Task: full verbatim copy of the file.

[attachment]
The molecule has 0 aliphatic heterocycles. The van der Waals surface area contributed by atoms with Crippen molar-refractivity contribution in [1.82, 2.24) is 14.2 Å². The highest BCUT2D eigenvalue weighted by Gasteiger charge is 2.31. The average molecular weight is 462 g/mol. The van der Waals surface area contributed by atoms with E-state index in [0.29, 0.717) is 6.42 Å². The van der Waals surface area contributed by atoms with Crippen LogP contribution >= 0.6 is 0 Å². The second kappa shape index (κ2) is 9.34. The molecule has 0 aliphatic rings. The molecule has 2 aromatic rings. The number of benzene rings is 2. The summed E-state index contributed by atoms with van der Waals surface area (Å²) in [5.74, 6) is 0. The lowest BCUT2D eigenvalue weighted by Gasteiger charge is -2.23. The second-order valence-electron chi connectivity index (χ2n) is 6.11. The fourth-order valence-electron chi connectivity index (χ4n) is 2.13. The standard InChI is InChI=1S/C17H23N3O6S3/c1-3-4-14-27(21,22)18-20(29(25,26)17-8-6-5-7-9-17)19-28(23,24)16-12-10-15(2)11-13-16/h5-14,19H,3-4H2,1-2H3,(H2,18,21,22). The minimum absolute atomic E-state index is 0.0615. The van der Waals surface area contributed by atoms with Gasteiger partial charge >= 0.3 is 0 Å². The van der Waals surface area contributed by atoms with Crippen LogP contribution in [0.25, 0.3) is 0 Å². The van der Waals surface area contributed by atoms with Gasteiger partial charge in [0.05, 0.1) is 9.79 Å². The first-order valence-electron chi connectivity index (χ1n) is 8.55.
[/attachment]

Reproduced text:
The molecule has 0 aliphatic heterocycles. The van der Waals surface area contributed by atoms with Crippen molar-refractivity contribution in [1.82, 2.24) is 14.2 Å². The highest BCUT2D eigenvalue weighted by Gasteiger charge is 2.31. The average molecular weight is 462 g/mol. The van der Waals surface area contributed by atoms with E-state index in [0.29, 0.717) is 6.42 Å². The van der Waals surface area contributed by atoms with Crippen LogP contribution >= 0.6 is 0 Å². The second kappa shape index (κ2) is 9.34. The molecule has 0 aliphatic rings. The molecule has 2 aromatic rings. The number of benzene rings is 2. The summed E-state index contributed by atoms with van der Waals surface area (Å²) in [5.74, 6) is 0. The lowest BCUT2D eigenvalue weighted by Gasteiger charge is -2.23. The second-order valence-electron chi connectivity index (χ2n) is 6.11. The fourth-order valence-electron chi connectivity index (χ4n) is 2.13. The standard InChI is InChI=1S/C17H23N3O6S3/c1-3-4-14-27(21,22)18-20(29(25,26)17-8-6-5-7-9-17)19-28(23,24)16-12-10-15(2)11-13-16/h5-14,19H,3-4H2,1-2H3,(H2,18,21,22). The minimum absolute atomic E-state index is 0.0615. The van der Waals surface area contributed by atoms with Gasteiger partial charge >= 0.3 is 0 Å². The van der Waals surface area contributed by atoms with Crippen LogP contribution in [0.25, 0.3) is 0 Å². The van der Waals surface area contributed by atoms with Gasteiger partial charge in [0.05, 0.1) is 9.79 Å². The first-order valence-electron chi connectivity index (χ1n) is 8.55.